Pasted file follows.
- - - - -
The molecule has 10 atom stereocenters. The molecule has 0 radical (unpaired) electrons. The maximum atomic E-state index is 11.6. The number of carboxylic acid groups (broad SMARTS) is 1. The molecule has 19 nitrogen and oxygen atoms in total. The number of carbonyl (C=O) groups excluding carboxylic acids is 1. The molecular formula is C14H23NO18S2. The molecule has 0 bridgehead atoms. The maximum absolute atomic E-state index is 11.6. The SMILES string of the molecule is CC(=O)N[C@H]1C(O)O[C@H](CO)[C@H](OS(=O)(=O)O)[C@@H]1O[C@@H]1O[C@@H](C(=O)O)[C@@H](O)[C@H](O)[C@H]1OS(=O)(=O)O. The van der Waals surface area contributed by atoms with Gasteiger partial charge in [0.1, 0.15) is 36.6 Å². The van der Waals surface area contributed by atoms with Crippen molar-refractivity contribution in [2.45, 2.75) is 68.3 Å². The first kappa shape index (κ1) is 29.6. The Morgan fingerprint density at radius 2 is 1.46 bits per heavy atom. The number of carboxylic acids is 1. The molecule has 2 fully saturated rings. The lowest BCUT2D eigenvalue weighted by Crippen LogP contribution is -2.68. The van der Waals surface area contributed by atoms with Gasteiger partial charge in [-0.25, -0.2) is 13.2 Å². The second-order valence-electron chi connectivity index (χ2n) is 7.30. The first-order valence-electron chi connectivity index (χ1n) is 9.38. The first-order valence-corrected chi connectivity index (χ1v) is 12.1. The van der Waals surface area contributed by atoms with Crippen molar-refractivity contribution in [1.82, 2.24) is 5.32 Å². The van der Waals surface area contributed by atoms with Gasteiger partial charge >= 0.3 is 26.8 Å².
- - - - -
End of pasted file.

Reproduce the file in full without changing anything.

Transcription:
The molecule has 10 atom stereocenters. The molecule has 0 radical (unpaired) electrons. The maximum atomic E-state index is 11.6. The number of carboxylic acid groups (broad SMARTS) is 1. The molecule has 19 nitrogen and oxygen atoms in total. The number of carbonyl (C=O) groups excluding carboxylic acids is 1. The molecular formula is C14H23NO18S2. The molecule has 0 bridgehead atoms. The maximum absolute atomic E-state index is 11.6. The SMILES string of the molecule is CC(=O)N[C@H]1C(O)O[C@H](CO)[C@H](OS(=O)(=O)O)[C@@H]1O[C@@H]1O[C@@H](C(=O)O)[C@@H](O)[C@H](O)[C@H]1OS(=O)(=O)O. The van der Waals surface area contributed by atoms with Gasteiger partial charge in [0.1, 0.15) is 36.6 Å². The van der Waals surface area contributed by atoms with Crippen molar-refractivity contribution in [2.45, 2.75) is 68.3 Å². The first kappa shape index (κ1) is 29.6. The Morgan fingerprint density at radius 2 is 1.46 bits per heavy atom. The number of carboxylic acids is 1. The molecule has 2 fully saturated rings. The lowest BCUT2D eigenvalue weighted by Crippen LogP contribution is -2.68. The van der Waals surface area contributed by atoms with Gasteiger partial charge in [-0.25, -0.2) is 13.2 Å². The second-order valence-electron chi connectivity index (χ2n) is 7.30. The first-order valence-electron chi connectivity index (χ1n) is 9.38. The first-order valence-corrected chi connectivity index (χ1v) is 12.1. The van der Waals surface area contributed by atoms with Crippen molar-refractivity contribution in [1.82, 2.24) is 5.32 Å². The van der Waals surface area contributed by atoms with Gasteiger partial charge >= 0.3 is 26.8 Å².